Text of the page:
Spring Ratcliffe Shore Hatchery Winners Announced5/16/2018 9:11:00 AM
SALISBURY, MD---On the outside, GOEFER’s electric power strip may look like many others on the market. Inside, however, it’s a more intelligent, economical, energy-saving product.
Michael Herod and Jarred Nicholls, founders of the Frederick, MD-based company, were the winners in the 10th round of Salisbury University’s Philip E. and Carole R. Ratcliffe Foundation Shore Hatchery entrepreneurship competition, taking home $30,000 with mentorship support from business leaders Chris Perdue and Patricia Royak.
The GOEFER strip monitors the electricity used by items plugged into it and limits unnecessary current. For example, a television connected to a regular wall outlet continues to use electricity whether it’s turned on or off. When plugged into the GOEFER product, the same television would use little or no electricity when turned off, as the smart technology inside the power strip would stop the current.
Herod and Nicholls estimate that the average family has 65 items plugged in throughout its home, from large appliances to cell phone chargers. By limiting the current when those items are not in use, the GOEFER strip could save some $165 each year in wasted electricity, they said. Per annum, it may not sound like much. Over a lifetime, it equates to thousands of dollars in savings.
Plus it’s good for the environment.
“We believe sustainability isn’t a process or path, but a cultural mission, and we are on a mission to remove wasted electricity,” the founders said.
The spring 2018 Ratcliffe Shore Hatchery competition drew 17 entrants, with approximately half coming from off the Delmarva Peninsula. The event also saw its first two competitors from the Eastern Shore of Virginia. Judges awarded $98,000 in prize money. In addition to GOEFER, winners included:
• Agrobotanicals, LLC, DBA Shea Radiance - $20,000: This Ellicott City, MD-based company, founded by Shola and Funlayo Alabi, manufactures natural hair and body care products using shea butter.
• Blueblood, LLC - $20,000: Created by University of Maryland Center for Environmental Science graduate students Jill Arnold and Mary Larkin, with Dr. Brent Whitaker, managing director of the National Aquarium at Baltimore, this company plans to offer a reliable, high-quality source of horseshoe crab blood to the biomedical industry for Food and Drug Administration-mandated safety testing while promoting the conservation of wild horseshoe crabs.
• The Athlete Academy - $15,000: This Salisbury-based fitness center and training facility, founded by recent SU graduate Cody Revel ’17, is a unique facility using scientifically proven information and technologies to serve young athletes from age 6 to adult.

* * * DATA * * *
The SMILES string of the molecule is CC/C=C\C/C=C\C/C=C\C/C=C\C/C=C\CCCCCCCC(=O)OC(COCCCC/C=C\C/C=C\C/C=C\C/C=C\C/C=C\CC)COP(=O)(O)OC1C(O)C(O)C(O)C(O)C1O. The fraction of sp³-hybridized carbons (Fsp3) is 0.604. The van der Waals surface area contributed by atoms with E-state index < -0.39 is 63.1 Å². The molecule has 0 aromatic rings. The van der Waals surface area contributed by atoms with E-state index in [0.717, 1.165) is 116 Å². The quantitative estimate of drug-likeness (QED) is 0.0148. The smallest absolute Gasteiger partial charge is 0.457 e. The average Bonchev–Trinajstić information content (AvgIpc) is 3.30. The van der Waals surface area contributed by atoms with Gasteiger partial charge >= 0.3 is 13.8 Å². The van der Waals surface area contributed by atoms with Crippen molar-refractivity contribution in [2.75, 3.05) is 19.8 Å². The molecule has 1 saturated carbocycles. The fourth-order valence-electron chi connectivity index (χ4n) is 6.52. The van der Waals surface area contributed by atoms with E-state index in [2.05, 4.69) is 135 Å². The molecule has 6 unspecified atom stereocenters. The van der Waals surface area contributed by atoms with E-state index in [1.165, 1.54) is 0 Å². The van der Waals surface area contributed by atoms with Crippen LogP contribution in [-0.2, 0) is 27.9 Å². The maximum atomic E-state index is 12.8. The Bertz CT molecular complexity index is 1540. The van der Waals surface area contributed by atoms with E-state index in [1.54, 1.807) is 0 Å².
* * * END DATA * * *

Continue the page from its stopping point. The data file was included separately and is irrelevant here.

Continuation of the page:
• Borrowed Pitch - $5,000: With a planned opening in 2019, this southern Delaware-based business, started by SU alumna Lindsay Richard ’11, will offer luxury camping rentals in partnership with Delaware State Parks.
• Eastern Shore Academy of Cosmetology - $5,000: Owned by Doris Ebony Brown, this New Church, VA-based cosmetology and barbering school helps qualify students for state board licensure testing in Virginia, Maryland and Delaware.
• Brow Boost - $3,000: 16-year-old high school senior Tania Speaks of Randallstown, MD, created this organic cosmetics line, with her mother, Tanika Craigs-Speaks, specializing in an eyebrow and beard gel made from aloe vera and vitamin E.
In addition to funding, winners and participants also receive mentoring support from the program’s board. Mentors include business leaders such as Mike Cottingham, president of Rommel Chesapeake, Inc.; Sandy Fitzgerald-Angello of Pohanka Automotive Group of Salisbury; Kathy Kiernan, member of SU’s Perdue School of Business Executive Advisory Council; David Landsberger; Chris Perdue of Perdue AgriBusiness; Patricia Royak, former chief operating officer of Marena Group, LLC; and Doug Wilson, managing principal of Private Wealth Partners, LLC, among others.
William Burke, SU director of entrepreneurship and executive director of economic development, noted this semester’s presentations were among the best he had seen. The judges concurred.
“The candidates are getting better every year,” said Dave Rommel, owner of Rommel Chesapeake, Inc. “The quality of the presentations is definitely improving, as well.”
“I wish we could give money to each and every single one of you,” added Fitzgerald-Angello during the announcement of winners.
Burke attributed much of that improvement to the 2017 opening of the Innovation, Entrepreneurship and Economic Development Hub in SU’s Perdue Hall and the local “entrepreneurship ecosystem.” Prior to competition day, business owners received training from John Hickman, director of the Small Business Development Center at SU; Bill Bernard, Lower Shore Mentor of the TEDCO Rural Business Innovation Initiative (RBI2); and Mike Thielke, director of F3 Tech and hotDesks, among others.
The Ratcliffe Shore Hatchery program was established in 2013 through a $1 million gift from the Philip E. and Carole R. Ratcliffe Foundation of Baltimore with a goal of providing $200,000 per year in funding for entrepreneurs in the Mid-Atlantic. A second $1 million gift, announced last year, will continue the program through at least 2023.
For more information call 410-546-4325 or visit the Ratcliffe Shore Hatchery website.